He was on the FBI’s most wanted list, with a $20 million reward for his capture through the State Department’s Narcotics Rewards Program. He was added to the FBI’s top 10 most wanted list in 2018.
Caro Quintero was one of the primary suppliers of heroin, cocaine, and marijuana to the United States in the late 1970s. He blamed Camarena for a raid on a marijuana plantation in 1984. In 1985, Camarena was kidnapped in Guadalajara, allegedly on orders from Caro Quintero. His tortured body was found a month later.
Late Friday, U.S. Attorney General Merrick Garland expressed the U.S. government’s deep gratitude to Mexican authorities for Caro Quintero’s arrest and offered condolences for the Mexican military personnel who died in the helicopter crash.
“There is no hiding place for anyone who kidnaps, tortures, and murders American law enforcement,” he said in a statement. “Today’s arrest is the culmination of tireless work by DEA and their Mexican partners to bring Caro-Quintero to justice for his alleged crimes, including the torture and execution of DEA Special Agent Enrique ‘Kiki’ Camarena. We will be seeking his immediate extradition to the United States so he can be tried for these crimes in the very justice system Special Agent Camarena died defending.”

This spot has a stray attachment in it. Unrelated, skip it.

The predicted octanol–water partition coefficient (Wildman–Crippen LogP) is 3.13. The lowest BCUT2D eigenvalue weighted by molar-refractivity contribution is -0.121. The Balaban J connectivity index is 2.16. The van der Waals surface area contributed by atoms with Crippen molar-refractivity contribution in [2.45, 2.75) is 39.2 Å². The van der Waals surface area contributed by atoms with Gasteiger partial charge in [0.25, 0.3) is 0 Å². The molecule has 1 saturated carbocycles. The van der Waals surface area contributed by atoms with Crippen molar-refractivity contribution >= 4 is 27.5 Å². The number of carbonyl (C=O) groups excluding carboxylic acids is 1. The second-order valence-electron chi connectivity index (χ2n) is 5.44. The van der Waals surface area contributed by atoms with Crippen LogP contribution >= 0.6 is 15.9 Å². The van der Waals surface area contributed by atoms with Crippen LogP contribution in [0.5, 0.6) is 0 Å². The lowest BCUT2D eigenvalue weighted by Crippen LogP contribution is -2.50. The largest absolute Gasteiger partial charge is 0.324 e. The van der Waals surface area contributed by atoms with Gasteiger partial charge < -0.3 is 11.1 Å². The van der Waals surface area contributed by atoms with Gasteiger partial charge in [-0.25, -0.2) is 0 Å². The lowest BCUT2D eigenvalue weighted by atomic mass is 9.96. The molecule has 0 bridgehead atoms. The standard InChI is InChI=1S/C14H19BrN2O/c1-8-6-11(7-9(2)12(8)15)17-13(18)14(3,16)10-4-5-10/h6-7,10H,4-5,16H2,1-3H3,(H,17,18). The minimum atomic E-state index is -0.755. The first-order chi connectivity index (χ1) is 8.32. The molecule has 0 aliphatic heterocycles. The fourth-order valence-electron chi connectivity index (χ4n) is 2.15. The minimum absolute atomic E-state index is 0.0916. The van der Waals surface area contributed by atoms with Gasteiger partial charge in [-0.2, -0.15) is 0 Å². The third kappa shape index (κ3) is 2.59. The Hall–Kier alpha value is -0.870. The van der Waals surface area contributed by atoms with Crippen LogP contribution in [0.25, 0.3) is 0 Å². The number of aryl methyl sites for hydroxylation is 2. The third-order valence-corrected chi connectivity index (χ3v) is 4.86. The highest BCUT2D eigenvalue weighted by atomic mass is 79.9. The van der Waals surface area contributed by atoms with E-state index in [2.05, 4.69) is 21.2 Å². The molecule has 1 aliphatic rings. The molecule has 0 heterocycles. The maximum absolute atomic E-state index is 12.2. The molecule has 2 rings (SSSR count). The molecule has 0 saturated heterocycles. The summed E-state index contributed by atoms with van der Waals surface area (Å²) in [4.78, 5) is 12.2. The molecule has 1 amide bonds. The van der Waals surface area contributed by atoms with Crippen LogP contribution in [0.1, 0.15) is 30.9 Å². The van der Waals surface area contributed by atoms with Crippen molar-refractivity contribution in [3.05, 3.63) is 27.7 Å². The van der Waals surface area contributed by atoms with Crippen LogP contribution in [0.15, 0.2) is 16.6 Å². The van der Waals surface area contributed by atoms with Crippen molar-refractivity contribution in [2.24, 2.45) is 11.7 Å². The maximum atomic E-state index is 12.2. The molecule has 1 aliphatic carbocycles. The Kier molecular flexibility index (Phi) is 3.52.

Mike Vigil, the DEA’s former chief of international operations, said Caro Quintero was believed to have been operating independently most recently, though there had been rumors he was back with the Sinaloa cartel.
Caro Quintero was from Badiraguato, Sinaloa, the same area as Joaquin “El Chapo” Guzman, the former Sinaloa cartel leader now serving a life sentence in the United States. He eventually became one of the “godfathers” of Mexican drug trafficking.
Vigil said he was surprized by Caro Quintero’s arrest, considering López Obrador’s stated disinterest in going after drug cartel leaders, but he added that the DEA would never stop looking for someone who killed an agent.
“We didn’t see a lot of effort (to capture Caro Quintero) in the last several years, especially when (López Obrador) came in and immediately started to dismantle a lot of the infrastructure and the bilateral relationships between the U.S. and Mexico relative to drug trafficking,” Vigil said.
After seeing Caro Quintero walk out of a Mexican prison once already, Vigil said he hopes the government won’t risk a repeat — Guzman twice escaped from Mexican maximum security prisons — and would agree to a likely U.S. extradition request.
In Sonora, one of the state’s hit hardest by Caro Quintero’s efforts to reclaim his territory, there was a hope his arrest could help.
“I believe in Sonora, in general, there could be calm, and yes, relief for us, because I believe the disappearances will diminish,” said Cecilia Duarte, an activist with a team of volunteer searchers in Sonora who look for the clandestine graves of the disappeared. Some activists have been threatened and even killed in Sonora amid Caro Quintero’s turf wars with the sons of “El Chapo.”
But, Duarte said, Caro Quintero “is only part (of the conflict), the conflict doesn’t end.”
Associated Press writers Mark Stevenson and María Verza in Mexico City contributed to this report.